Originally named Jean Louise Finch, Scout is the narrator. Her habit of speaking her mind in the presence of grownups makes Scout often seem older than her years. This makes the narrative perspective naïve: often we get descriptions of events just as she experiences them, without commentary on what they mean, or a commentary that is hilariously innocent. He refuses, and a student explains to Miss Caroline that Ewell children don't attend school. Grace Merriweather A devout Methodist, Mrs. But this is a truth that applies to the human race and to no particular race of men.
It is implied, and evidence suggests, that he was the one who abused his daughter Mayella, not Tom Robinson the African American man accused of doing so. Although most everybody in town knows that the Ewells are a disgrace and not to be trusted, it is made clear that Tom Robinson was convicted because he is a Negro whose accuser is white. However, he continues to allow Scout to read with him at night so long as she continues to go to school. As a punishment, Jem is required to read to Mrs. But it was a time of vague optimism for some of the people: Maycomb County had recently been told that it had nothing to fear but fear itself.
Most of their time is spent observing and making up stories about their reclusive neighbor, Boo Radley. Badham, as the tomboyish Scout, earned praise in her first screen role. He and Miss Maudie are close to the same age; he frequently teases her with marriage proposals, which she always declines. One quickly realizes when reading To Kill a Mockingbird that Scout is who she is because of the way Atticus has raised her. Her mother passed away during Scout's second year, with her father taking care of Scout for the rest of her childhood. She comes to terms with her gender after getting some positive examples of strong femininity from the two different women: rude and rough Miss Maudie and refined Aunt Alexandra.
This, and the example of her neighbor, Miss Maudie, who, despite her harsh behaviour is also called a lady by Mr. Jack is a childless doctor who can always make Scout and Jem laugh, and they adore him. Dill spends summers with his aunt, who lives next door to the Finch family. Scout's fighting shows her quick temper and lack of self-control, but it also suggests that she's kind of naive when it comes to moral matters. And later, when Scout realizes that it was Boo who brought her a blanket, she's nearly sick, as if realizing that she had just walked along the edge of a cliff in the dark and only survived by chance. In the film, she takes the place of Rachel Haverford and is now Dill's aunt. However, he shows incredible couragewhen he disobeys his father for the first time as he stands withhim before a huge, blood-thirsty and menacing mob that could easilykill them both.
He lurks in her imagination not as a monster but as a neighbor, who feels familiar even though she's never actually laid eyes on him. When Scout tells Miss Fisher that she shamed a student Walter Cunningham Jr. Scout the Tomboy Scout's mother died when she was very small, so she hasn't had anyone to teach her how to be a proper girl. There was no hurry, for there was nowhere to go, nothing to buy and no money to buy it with, nothing to see outside the boundaries of Maycomb County. Atticus is scorned, Tom is convicted though clearly innocent , and Scout loses faith in the community she trusted and loved.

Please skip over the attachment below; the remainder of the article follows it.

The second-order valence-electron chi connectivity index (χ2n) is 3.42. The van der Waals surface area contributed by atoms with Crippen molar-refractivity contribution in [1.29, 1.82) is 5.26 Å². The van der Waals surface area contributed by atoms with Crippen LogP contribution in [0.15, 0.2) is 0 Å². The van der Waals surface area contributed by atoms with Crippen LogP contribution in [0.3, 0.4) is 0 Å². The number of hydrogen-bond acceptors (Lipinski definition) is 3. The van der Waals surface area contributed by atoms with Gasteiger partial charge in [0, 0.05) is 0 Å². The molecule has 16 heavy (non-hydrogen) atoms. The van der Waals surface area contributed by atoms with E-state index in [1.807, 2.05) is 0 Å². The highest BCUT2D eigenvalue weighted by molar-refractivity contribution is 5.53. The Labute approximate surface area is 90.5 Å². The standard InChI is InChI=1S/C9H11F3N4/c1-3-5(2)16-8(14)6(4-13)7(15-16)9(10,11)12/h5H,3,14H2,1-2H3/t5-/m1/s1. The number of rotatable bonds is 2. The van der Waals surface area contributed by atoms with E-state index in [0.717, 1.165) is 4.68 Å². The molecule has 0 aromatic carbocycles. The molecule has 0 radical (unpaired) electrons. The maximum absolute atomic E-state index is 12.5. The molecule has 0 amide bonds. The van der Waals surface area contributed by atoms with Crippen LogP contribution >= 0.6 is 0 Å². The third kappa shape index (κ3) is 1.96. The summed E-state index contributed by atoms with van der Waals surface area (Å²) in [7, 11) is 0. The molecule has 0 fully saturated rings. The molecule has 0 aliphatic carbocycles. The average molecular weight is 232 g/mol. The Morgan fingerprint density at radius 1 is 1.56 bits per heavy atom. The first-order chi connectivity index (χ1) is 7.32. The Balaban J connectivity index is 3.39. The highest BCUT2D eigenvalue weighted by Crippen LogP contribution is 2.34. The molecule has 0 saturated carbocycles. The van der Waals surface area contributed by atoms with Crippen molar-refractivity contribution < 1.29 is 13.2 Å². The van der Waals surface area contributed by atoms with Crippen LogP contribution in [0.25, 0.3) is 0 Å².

Lula A parishioner at First Purchase African M. He lives with his nine motherless children in a shack near the town dump. He appoints Atticus to represent Tom. The novel is written from the point of view of an adult Scout describing how she viewed the events of the novel as a child, and she often comments about how she didn't understand something at the time, but now, having grown up, she does. I imagined how it would be: when it happened, he'd just be sitting in the swing when I came along. Tom Robinson … - was charged of rape, which he didn't do.
The members listen, and Scout unintentionally saves Tom Robinson's life. Karen Balkin plays the role of Mary Tilford which is considered the best role written for a child and surely one of the most repellent. When an alarm rings, Jem is allowed to leave for the day. Tom testifies that he had frequently helped Mayella with household chores because he felt sorry for her and the family's difficult life - a statement that shocks the all-white, male jury. Just standing on the Radley porch was enough. Scout is the only one of the novel's primary three children Dill, Jem, and herself to see and speak to Boo Radley during the course of the novel and realize that he is harmless, despite her initial fear of him.
She is one of the many motherly figures in Scout's life and one of the few who can negotiate between the very separate black and white worlds of Maycomb. Avery A boarder at the house across from Mrs. For another, if might makes right, then she doesn't need to worry about the trickier business of figuring out the moral right: righteousness goes to whoever is the better fighter. The scary Boo Radley saves their lives from one of the most respected people in the town. She grew up at Finch's Landing and moved with Atticus to Maycomb. Radley Boo and Nathan Radley's parents. She immediately rebels against her aunt, fighting for her freedom the pants embodied.
Atticus uses this fact as the cornerstone of his defense strategy, pointing out that the nature of Mayella's facial injuries strongly suggest a left-handed assailant. One night Dill runs away from his home in Meridian, arriving in Maycomb County where he hides under Scout's bed. No, everybody's gottalearn, nobody's born knowin'. A prisoner in his home, he stabbed his father with scissors once, and no one has seen him since. Living in Meridian, Mississippi, Dill spends every summer with his aunt, Miss Rachel Haverford.